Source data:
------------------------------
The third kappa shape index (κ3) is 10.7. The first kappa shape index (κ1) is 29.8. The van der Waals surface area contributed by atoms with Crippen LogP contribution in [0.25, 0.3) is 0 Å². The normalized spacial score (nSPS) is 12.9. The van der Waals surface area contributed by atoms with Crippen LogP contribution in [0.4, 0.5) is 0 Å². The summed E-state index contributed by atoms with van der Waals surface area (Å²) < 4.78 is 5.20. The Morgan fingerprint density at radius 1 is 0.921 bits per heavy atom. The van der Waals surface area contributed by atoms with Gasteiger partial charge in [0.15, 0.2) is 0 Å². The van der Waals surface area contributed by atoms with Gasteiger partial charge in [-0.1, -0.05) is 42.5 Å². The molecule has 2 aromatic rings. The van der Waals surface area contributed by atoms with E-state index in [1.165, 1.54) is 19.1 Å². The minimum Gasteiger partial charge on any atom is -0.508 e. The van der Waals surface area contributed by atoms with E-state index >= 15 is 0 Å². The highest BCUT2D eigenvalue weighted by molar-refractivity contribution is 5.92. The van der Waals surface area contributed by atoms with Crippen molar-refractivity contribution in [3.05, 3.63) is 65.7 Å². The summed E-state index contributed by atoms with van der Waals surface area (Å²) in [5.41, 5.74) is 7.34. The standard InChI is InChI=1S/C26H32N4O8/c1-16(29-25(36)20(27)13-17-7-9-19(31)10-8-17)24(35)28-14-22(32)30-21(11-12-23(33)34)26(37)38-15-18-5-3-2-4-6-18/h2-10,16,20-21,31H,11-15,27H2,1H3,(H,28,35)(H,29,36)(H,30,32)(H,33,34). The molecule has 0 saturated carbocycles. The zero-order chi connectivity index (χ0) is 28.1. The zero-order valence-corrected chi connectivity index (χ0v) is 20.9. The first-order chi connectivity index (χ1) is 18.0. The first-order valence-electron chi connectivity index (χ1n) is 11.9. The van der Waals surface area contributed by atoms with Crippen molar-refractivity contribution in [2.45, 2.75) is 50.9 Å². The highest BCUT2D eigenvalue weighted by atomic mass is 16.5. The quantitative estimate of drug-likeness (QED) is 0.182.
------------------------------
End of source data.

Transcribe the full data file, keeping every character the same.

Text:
The third kappa shape index (κ3) is 10.7. The first kappa shape index (κ1) is 29.8. The van der Waals surface area contributed by atoms with Crippen LogP contribution in [0.25, 0.3) is 0 Å². The normalized spacial score (nSPS) is 12.9. The van der Waals surface area contributed by atoms with Crippen LogP contribution in [0.4, 0.5) is 0 Å². The summed E-state index contributed by atoms with van der Waals surface area (Å²) < 4.78 is 5.20. The Morgan fingerprint density at radius 1 is 0.921 bits per heavy atom. The van der Waals surface area contributed by atoms with Gasteiger partial charge in [0.15, 0.2) is 0 Å². The van der Waals surface area contributed by atoms with Gasteiger partial charge in [-0.1, -0.05) is 42.5 Å². The molecule has 2 aromatic rings. The van der Waals surface area contributed by atoms with E-state index in [1.165, 1.54) is 19.1 Å². The minimum Gasteiger partial charge on any atom is -0.508 e. The van der Waals surface area contributed by atoms with E-state index >= 15 is 0 Å². The highest BCUT2D eigenvalue weighted by molar-refractivity contribution is 5.92. The van der Waals surface area contributed by atoms with Crippen molar-refractivity contribution in [3.05, 3.63) is 65.7 Å². The summed E-state index contributed by atoms with van der Waals surface area (Å²) in [5.41, 5.74) is 7.34. The standard InChI is InChI=1S/C26H32N4O8/c1-16(29-25(36)20(27)13-17-7-9-19(31)10-8-17)24(35)28-14-22(32)30-21(11-12-23(33)34)26(37)38-15-18-5-3-2-4-6-18/h2-10,16,20-21,31H,11-15,27H2,1H3,(H,28,35)(H,29,36)(H,30,32)(H,33,34). The molecule has 0 saturated carbocycles. The zero-order chi connectivity index (χ0) is 28.1. The zero-order valence-corrected chi connectivity index (χ0v) is 20.9. The first-order chi connectivity index (χ1) is 18.0. The first-order valence-electron chi connectivity index (χ1n) is 11.9. The van der Waals surface area contributed by atoms with Crippen molar-refractivity contribution in [2.45, 2.75) is 50.9 Å². The highest BCUT2D eigenvalue weighted by atomic mass is 16.5. The quantitative estimate of drug-likeness (QED) is 0.182.